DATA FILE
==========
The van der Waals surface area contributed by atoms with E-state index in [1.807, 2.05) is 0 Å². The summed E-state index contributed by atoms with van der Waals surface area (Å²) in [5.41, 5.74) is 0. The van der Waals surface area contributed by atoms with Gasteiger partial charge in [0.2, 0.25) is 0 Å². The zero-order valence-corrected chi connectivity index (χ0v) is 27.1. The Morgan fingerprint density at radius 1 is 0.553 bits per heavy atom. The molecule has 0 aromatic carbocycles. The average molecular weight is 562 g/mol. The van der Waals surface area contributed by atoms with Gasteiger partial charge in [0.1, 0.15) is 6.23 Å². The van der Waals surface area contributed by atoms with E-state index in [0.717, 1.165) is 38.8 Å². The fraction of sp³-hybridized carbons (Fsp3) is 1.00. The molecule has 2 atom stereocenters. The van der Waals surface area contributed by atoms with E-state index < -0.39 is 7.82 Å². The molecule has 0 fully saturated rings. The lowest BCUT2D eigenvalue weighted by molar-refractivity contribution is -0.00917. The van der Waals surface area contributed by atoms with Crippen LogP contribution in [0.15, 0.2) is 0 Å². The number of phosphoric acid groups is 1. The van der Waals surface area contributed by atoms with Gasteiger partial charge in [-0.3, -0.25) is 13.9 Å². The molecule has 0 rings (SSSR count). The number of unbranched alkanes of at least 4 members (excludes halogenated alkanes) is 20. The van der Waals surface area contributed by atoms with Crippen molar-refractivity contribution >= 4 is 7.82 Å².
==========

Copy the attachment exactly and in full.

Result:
The van der Waals surface area contributed by atoms with E-state index in [1.807, 2.05) is 0 Å². The summed E-state index contributed by atoms with van der Waals surface area (Å²) in [5.41, 5.74) is 0. The van der Waals surface area contributed by atoms with Gasteiger partial charge in [0.2, 0.25) is 0 Å². The zero-order valence-corrected chi connectivity index (χ0v) is 27.1. The Morgan fingerprint density at radius 1 is 0.553 bits per heavy atom. The molecule has 0 aromatic carbocycles. The average molecular weight is 562 g/mol. The van der Waals surface area contributed by atoms with Gasteiger partial charge in [0.1, 0.15) is 6.23 Å². The van der Waals surface area contributed by atoms with E-state index in [0.717, 1.165) is 38.8 Å². The fraction of sp³-hybridized carbons (Fsp3) is 1.00. The molecule has 2 atom stereocenters. The van der Waals surface area contributed by atoms with E-state index < -0.39 is 7.82 Å². The molecule has 0 fully saturated rings. The lowest BCUT2D eigenvalue weighted by molar-refractivity contribution is -0.00917. The van der Waals surface area contributed by atoms with Crippen LogP contribution in [0.15, 0.2) is 0 Å². The number of phosphoric acid groups is 1. The van der Waals surface area contributed by atoms with Gasteiger partial charge in [-0.3, -0.25) is 13.9 Å². The molecule has 0 rings (SSSR count). The number of unbranched alkanes of at least 4 members (excludes halogenated alkanes) is 20. The van der Waals surface area contributed by atoms with Crippen molar-refractivity contribution >= 4 is 7.82 Å².